The conclusions in this chapter are intended to be a broad-based map of the key features of unconventional conflicts and to be a transition to the final chapter of this book, analyzing the current and future U.S. posture for such conflicts. This chapter is not a review of conclusions drawn in each chapter. Briefly, the comparative framework used in this book included four components: the state of the nation; military posture; nature of the conflict; and nature of indigenous systems. The following is a review of these as they apply to Malaya and Vietnam.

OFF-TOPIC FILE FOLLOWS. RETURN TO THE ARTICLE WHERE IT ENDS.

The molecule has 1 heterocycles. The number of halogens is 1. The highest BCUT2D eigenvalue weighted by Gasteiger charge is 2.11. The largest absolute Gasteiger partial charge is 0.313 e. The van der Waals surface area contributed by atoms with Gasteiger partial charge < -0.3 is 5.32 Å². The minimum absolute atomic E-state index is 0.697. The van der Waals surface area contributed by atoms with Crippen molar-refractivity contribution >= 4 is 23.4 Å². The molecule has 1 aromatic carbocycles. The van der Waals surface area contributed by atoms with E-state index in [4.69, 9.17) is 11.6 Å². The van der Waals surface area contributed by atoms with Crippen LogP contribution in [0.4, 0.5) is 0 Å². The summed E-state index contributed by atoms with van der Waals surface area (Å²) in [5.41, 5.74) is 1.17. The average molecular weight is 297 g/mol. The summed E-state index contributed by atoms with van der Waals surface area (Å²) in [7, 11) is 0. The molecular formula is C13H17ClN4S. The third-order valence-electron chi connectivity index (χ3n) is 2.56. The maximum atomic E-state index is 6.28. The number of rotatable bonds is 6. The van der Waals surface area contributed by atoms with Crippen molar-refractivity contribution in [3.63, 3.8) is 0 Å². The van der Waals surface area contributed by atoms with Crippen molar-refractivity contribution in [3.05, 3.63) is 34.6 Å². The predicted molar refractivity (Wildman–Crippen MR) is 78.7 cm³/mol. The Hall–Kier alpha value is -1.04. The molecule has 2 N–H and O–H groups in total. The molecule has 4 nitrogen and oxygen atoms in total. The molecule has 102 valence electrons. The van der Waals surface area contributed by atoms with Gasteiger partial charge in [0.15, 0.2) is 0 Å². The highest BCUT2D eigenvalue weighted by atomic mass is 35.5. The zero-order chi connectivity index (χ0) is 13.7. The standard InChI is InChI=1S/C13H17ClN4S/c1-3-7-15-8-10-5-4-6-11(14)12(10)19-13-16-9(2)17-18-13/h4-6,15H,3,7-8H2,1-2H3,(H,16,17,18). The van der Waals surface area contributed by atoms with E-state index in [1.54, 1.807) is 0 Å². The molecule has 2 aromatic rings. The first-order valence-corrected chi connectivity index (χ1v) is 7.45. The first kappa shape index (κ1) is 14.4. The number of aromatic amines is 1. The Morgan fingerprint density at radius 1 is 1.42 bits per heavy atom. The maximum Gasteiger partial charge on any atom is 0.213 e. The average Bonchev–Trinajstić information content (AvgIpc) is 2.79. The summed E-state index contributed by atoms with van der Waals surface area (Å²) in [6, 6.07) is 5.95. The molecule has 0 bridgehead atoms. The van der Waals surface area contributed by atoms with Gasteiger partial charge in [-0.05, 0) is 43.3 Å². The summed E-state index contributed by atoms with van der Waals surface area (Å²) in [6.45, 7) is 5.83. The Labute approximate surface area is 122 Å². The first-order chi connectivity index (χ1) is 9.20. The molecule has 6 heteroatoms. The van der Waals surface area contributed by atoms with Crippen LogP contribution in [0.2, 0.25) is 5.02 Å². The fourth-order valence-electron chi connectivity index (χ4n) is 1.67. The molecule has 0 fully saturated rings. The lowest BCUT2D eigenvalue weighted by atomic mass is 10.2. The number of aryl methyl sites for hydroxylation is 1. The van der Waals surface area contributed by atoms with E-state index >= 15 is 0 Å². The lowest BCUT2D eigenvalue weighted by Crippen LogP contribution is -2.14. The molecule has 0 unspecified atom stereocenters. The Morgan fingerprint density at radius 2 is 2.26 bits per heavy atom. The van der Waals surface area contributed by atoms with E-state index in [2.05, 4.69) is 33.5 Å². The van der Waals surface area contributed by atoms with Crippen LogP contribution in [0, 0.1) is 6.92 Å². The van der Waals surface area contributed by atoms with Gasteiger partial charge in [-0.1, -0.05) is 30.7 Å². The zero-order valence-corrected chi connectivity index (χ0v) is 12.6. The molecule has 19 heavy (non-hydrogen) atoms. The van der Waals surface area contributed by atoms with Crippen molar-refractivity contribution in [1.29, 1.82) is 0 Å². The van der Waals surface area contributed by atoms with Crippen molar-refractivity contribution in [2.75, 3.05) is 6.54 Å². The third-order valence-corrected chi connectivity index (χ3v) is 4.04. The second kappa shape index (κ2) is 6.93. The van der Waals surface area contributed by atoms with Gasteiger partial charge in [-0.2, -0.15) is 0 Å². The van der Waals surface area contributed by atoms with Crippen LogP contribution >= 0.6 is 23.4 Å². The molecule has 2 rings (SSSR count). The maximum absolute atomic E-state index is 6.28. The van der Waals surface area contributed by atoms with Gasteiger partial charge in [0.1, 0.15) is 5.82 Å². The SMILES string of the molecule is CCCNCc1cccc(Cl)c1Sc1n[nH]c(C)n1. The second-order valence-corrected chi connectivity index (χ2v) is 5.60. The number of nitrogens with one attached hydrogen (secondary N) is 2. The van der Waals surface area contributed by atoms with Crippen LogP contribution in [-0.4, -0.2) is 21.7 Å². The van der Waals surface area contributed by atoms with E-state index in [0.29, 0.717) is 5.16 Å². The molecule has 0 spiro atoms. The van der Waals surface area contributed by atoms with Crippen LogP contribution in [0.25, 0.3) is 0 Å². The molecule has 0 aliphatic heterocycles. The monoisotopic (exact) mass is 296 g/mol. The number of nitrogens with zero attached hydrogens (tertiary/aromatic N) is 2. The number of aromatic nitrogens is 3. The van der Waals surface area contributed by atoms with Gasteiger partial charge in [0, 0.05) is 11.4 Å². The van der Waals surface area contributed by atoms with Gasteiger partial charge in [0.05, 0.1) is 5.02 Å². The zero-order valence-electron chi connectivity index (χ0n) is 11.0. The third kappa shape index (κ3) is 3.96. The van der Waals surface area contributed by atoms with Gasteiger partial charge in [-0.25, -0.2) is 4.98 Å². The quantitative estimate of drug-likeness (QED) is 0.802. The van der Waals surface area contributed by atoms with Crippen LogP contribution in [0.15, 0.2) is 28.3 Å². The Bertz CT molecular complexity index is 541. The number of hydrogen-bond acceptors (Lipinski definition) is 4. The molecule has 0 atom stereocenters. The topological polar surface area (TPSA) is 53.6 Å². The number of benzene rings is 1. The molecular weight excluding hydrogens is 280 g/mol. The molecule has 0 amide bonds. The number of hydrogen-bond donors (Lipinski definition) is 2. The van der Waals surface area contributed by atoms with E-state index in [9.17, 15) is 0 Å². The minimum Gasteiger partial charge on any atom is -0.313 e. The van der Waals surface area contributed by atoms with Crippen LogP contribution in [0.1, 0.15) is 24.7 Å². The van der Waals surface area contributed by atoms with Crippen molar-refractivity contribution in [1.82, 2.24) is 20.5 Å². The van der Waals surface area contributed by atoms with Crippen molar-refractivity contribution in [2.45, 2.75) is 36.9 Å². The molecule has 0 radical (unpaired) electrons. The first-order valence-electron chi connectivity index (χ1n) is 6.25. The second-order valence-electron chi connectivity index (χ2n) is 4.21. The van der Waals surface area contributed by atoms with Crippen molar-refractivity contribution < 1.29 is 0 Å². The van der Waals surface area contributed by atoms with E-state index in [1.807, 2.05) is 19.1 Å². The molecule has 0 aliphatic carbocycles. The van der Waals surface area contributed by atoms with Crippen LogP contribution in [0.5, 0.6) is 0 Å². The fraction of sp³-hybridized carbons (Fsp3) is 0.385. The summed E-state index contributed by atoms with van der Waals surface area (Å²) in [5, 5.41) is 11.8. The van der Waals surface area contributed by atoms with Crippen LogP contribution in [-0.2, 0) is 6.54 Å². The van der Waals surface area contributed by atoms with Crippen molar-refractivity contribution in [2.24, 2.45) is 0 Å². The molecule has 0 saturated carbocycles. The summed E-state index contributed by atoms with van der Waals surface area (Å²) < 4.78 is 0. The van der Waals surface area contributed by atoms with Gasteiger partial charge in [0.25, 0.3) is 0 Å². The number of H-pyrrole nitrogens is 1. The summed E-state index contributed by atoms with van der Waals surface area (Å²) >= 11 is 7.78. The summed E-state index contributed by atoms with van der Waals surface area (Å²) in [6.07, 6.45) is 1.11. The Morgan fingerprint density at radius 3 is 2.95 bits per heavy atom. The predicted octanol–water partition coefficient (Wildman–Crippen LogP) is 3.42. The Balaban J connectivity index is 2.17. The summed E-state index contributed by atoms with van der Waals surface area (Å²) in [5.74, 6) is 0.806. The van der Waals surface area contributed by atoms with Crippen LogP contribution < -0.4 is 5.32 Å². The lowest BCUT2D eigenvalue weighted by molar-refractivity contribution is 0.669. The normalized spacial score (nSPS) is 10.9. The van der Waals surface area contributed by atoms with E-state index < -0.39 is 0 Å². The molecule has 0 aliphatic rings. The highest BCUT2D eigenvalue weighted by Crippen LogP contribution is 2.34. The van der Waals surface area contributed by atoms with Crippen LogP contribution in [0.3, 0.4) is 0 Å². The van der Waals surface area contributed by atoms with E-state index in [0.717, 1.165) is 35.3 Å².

The British government was primarily concerned with issues of reconstruction and with recovering from the destruction of World War II. The unanticipated victory of the Labour government--even while Winston Churchill, Conservative party prime minister, was involved in serious negotiations with other foreign leaders--ushered in a new socialist economic plan. This became the primary political-economic issue for the next decade, even with the return of the Conservative government. The plan covered a whole range of domestic issues, from rebuilding the economy to political and economic schemes for a new England. In addition, the foreign policy concern was on Europe and the role of Britain in the new European political and economic life. Early on, leaders in the British government recognized that the end of World War II had ushered in a new political era. The British colonial empire would have to be dissolved in the